It’s Sunday night, which is one of my favorites in retired life. I take Mondays off. I don’t need to get up early in the morning even though I do it anyway. But I always know I have one day a week that I could sleep in if I ever wanted to.
I’ve now had a week to “process” my osteoporosis diagnosis. I am no further along in the process of the processing. I’m a bit angry about it. In my life whenever I am facing a problem, I do research. I study. I read. In the days of the internet, I look for others’ experiences.
So, I have found out that osteoporosis is caused by a bunch of things that are N/A for me. I am not thin. I am not a smoker. I do not drink. I get TONS of exercise. I eat well. I calculated my normal calcium intake, and it is very high, as well as other nutrients that the research would tell me I am short of. My vitamin D level came back fine.
I have found that I should be doing weight bearing exercise. I have searched for a definition of weight bearing. The jury is apparently out on that. One thing they all seem to agree on is walking being good. And the rest is all up for debate. One study says swimming is good, others say that research has shown that competitive swimmers suffer bone loss. The same thing for biking. Weight training is supposed to be good, but some say it isn’t really good. Trampoline sales companies work hard to convince that jumping on a trampoline is the answer. The cite NASA astronauts having used them. But when you really look into that, it appears the astronauts used tramps to simulate weightlessness before they went into space, not to rebuild bone mass after returning from weightlessness.
I am absolutely dumbfounded by the dearth of information and the fact that almost all of it contradicts each other.
I am becoming convinced that it is because of the demographic. Old White Women? Who cares? Seriously, who the hell cares?
My doctor, who I once adored, is doing things that are not indicative of competence. I had to go to the pharmacy three times after she said she’d order the medication. Each time, she said she was ordering it, but it didn’t get ordered. She gave me NO information on this thing other than telling me I have it and suggesting I start fosamax. Amazing since she has never prescribed a drug for me – ever. She also noted in my chart that I have significant bone loss. OK.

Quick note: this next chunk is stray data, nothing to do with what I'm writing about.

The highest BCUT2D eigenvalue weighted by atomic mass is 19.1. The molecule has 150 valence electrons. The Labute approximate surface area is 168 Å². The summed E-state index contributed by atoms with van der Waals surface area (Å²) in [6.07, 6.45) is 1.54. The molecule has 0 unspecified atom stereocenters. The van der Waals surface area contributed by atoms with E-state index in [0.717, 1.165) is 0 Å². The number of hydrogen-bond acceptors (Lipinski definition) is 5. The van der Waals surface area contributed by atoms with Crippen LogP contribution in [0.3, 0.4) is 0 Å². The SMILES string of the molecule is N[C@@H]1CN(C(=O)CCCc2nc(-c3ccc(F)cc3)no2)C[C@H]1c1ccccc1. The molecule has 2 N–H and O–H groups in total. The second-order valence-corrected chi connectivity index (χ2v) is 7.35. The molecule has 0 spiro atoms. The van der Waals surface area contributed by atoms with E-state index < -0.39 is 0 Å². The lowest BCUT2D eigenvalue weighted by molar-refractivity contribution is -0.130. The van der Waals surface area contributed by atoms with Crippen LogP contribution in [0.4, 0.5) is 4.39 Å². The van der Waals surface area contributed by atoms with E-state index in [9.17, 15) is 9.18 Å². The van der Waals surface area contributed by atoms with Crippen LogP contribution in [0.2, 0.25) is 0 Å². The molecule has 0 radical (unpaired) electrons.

You do know that I will get there. I will process this. I will figure out what to do. It may just be to accept that this is my lot in life. I can do that, but probably not today.
Thankfully, I take the Eucharist to the homebound on Sunday Mornings. Oh, how I love those old people! They seem to like me too. And when I am with them, I am not thinking about myself.
I can be grateful for so many wonderful things in my life:
- I belong to a church where I really truly belong.
- Yesterday I attended the 34th AA birthday of one of my dearest friends at my old homegroup. Sitting in that room with my peers in AA is an assurance that all is well.
- It’s easy enough to say “that’s my new homegroup, because that is where I belong.”
- The extreme and severe weather may be over for now. I can plant my vegetable garden this week.
- My home is my home. It is mine.
- When my furnace stopped working last week, I got on the phone and got a new one. I just wrote the check to pay for it because I actually had the money.
- I do not have to drive across town to go to a job tomorrow. YIPPEEE!
- My sponsor is coming to town tomorrow. YIPPEEEE!
- And I get to see a former blogger on Saturday. YIPPEEEE!
See? Life really is good.